Monoclonal antibodies are among our greatest strengths in the treatment and prevention of diseases caused by viruses. While the spotlight has focused squarely on Covid-19 monoclonal antibodies throughout the pandemic, candidate antibodies for other serious pathogens have also made strides forward. Here we describe a novel antibody cocktail that neutralizes a lesser-known but nonetheless dangerous virus circulating in West Africa: Lassa virus.
What is Lassa virus?
Lassa virus is a pathogen responsible for Lassa hemorrhagic fever, which affects between 300,000 and 500,000 people annually, usually in West African countries such as Nigeria, Liberia, Sierra Leone, Guinea and Ghana. Lassa fever has a fatality rate of about 1 percent. Pregnant women are at the greatest risk of death, with a mortality rate of up to 90%. Symptomatic cases present with issues such as fever, headaches, vomiting and muscle aches.
Spread usually occurs through contact with infected mouse feces or urine, although direct contact person-to-person transmission is also common. Unfortunately, a vaccine is not yet available for the virus and antivirals are weak at best. Lassa virus, like SARS-CoV-2, is an RNA virus that is constantly mutating. Treatment or prophylactic is required to fill the Lassa virus drug gap.
Lassa virus monoclonal antibody therapy
Fortunately, a new contender may be just around the corner. A team of researchers from the La Jolla Institute of Immunology in California led by Dr. Erica Ollmann Saphire identified a cocktail of three antibodies that bind and neutralize the Lassa virus. This same group discovered a widely accepted cocktail of monoclonal antibodies to the Ebola virus, which we described previously. This cocktail arrived just in time as the current treatment for the current outbreak caused by the Sudanese strain of Ebola in Nigeria.
The new Lassa virus treatment, called Arevirumab-3, consists of three different antibodies, each of which binds to distinct regions of the Lassa virus glycoprotein.
The Lassa virus spike protein comes in a set of three identical membrane-embedded subunits. The virus is synthesized as a single long polypeptide and is cleaved into three parts, a leader sequence, GP1 encoding the receptor binding function, and membrane-embedded GP2 (Figure 1).
8.9F inhibits virus-cell attachment by blocking the GPC/α-DG interaction
The first antibody, 8.9F, binds to the apex of the trimeric spike, spanning all three parts of the glycoprotein. 8.9F is an unusual antibody in that the single antibody binds all three faces of the trimer. The antibody also binds the three cleavage sites of GP1 subunits. It binds to the part of the glycoprotein that attaches to the host cell, directly inhibiting virus-cell attachment by mimicking the alpha-dystroglycan cell receptor.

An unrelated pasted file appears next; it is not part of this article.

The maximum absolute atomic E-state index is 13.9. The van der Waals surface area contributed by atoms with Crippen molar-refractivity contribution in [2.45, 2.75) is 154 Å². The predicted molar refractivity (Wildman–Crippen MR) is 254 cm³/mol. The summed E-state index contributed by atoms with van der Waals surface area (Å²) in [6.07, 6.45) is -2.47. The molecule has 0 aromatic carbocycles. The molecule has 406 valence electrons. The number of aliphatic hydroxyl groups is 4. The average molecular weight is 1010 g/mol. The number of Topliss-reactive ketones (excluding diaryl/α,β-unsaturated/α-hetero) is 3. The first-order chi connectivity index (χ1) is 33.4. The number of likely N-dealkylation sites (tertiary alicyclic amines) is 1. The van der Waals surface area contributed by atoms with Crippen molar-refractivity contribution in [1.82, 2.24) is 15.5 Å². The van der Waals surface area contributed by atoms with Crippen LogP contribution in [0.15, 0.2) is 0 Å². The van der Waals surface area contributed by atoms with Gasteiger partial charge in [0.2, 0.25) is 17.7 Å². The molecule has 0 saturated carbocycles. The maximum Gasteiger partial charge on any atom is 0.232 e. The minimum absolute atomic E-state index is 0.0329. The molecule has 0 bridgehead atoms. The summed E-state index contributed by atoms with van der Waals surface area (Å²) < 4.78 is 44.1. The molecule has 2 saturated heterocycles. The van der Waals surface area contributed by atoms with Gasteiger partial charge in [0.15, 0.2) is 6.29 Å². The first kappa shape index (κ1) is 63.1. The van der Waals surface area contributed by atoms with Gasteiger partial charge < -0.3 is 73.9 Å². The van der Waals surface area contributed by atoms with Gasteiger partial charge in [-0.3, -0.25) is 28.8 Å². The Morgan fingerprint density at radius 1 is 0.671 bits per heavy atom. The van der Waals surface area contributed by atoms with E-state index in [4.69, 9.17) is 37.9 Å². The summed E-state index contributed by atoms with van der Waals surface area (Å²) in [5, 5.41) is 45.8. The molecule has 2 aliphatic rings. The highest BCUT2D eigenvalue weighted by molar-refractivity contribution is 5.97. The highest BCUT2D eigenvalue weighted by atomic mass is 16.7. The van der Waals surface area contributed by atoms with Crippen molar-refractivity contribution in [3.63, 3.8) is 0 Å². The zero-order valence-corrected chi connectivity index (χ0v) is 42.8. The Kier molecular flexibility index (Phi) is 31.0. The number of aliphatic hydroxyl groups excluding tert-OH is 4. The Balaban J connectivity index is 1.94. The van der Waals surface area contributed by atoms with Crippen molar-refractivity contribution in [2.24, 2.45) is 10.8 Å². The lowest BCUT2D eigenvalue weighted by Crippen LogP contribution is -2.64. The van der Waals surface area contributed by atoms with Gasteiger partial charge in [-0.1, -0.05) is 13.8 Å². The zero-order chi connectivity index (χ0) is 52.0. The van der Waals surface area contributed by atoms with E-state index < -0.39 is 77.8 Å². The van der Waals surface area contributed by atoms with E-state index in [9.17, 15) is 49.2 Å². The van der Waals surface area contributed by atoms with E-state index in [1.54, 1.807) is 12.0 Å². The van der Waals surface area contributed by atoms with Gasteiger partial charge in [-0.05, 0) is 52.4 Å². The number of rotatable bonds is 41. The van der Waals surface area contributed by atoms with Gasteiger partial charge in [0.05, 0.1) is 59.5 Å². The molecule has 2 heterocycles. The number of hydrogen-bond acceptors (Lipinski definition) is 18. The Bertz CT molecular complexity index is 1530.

Antibody 8.9F also binds a glycan, N119, which is required for neutralization activity. This glycan is required for binding to the alpha-dystroglycan receptor, so the recognition of 8.9F is surprising.
A native N89 glycan plays a central role in GPC 12.1F/LASV recognition
The second antibody, 12.1 F, binds to a distinct site on GP1, directly interacting with the N-glycans for neutralization activity. The antibody binds more to the membrane and has a direct interaction with six critical amino acid residues and the critical glycans N89 and N109.
To infect a cell, Lassa virus must bind to the cell membrane and be engulfed by a cell endosome. The protein then undergoes a structural change to bind the LAMP-1 protein inside the endosome. Binding to LAMP-1 is essential for fusion of viral and cell membranes and entry into the cytoplasm where replication occurs.
37.2D neutralizes LASV by locking the GPC trimer into an inactive conformation.
The third antibody, 37.2D, binds two adjacent subunits of GP2. The antibody spans subunits, locking the trimer in place by binding conserved peptides and conserved glycans N390 and N395. 37.2D is specific in that it attacks GP2 at a unique angle, stabilizing the trimer prior to fusion, preventing fusion activation and thus contamination.
These three mechanisms work together to yield a highly effective antibody cocktail.
A critical question for monoclonal antibody therapy is, can the virus escape by mutating the binding sites? The team of Dr. Ollmann Saphire shows that this is true for treatment with a single 8.9 F antibody. However, no resistance mutations emerged when using the cocktail of all three antibodies, nor was the virus able to escape.
The antibody Arevirumab-3 may provide a long-awaited answer to the lack of treatment and prevention of Lassa infections. This is especially important for cases involving pregnant women and their fetuses.
It will be important to reduce the cost of this antibody cocktail as much as possible so that it is available when needed in West Africa. Current technologies allow production of monoclonal antibodies at $200 and $250 per gram.
The next step in the development of Lassa fever control is the development of a vaccine effective against all variants of the Lassa virus. This work may serve as a guide to creating such a vaccine.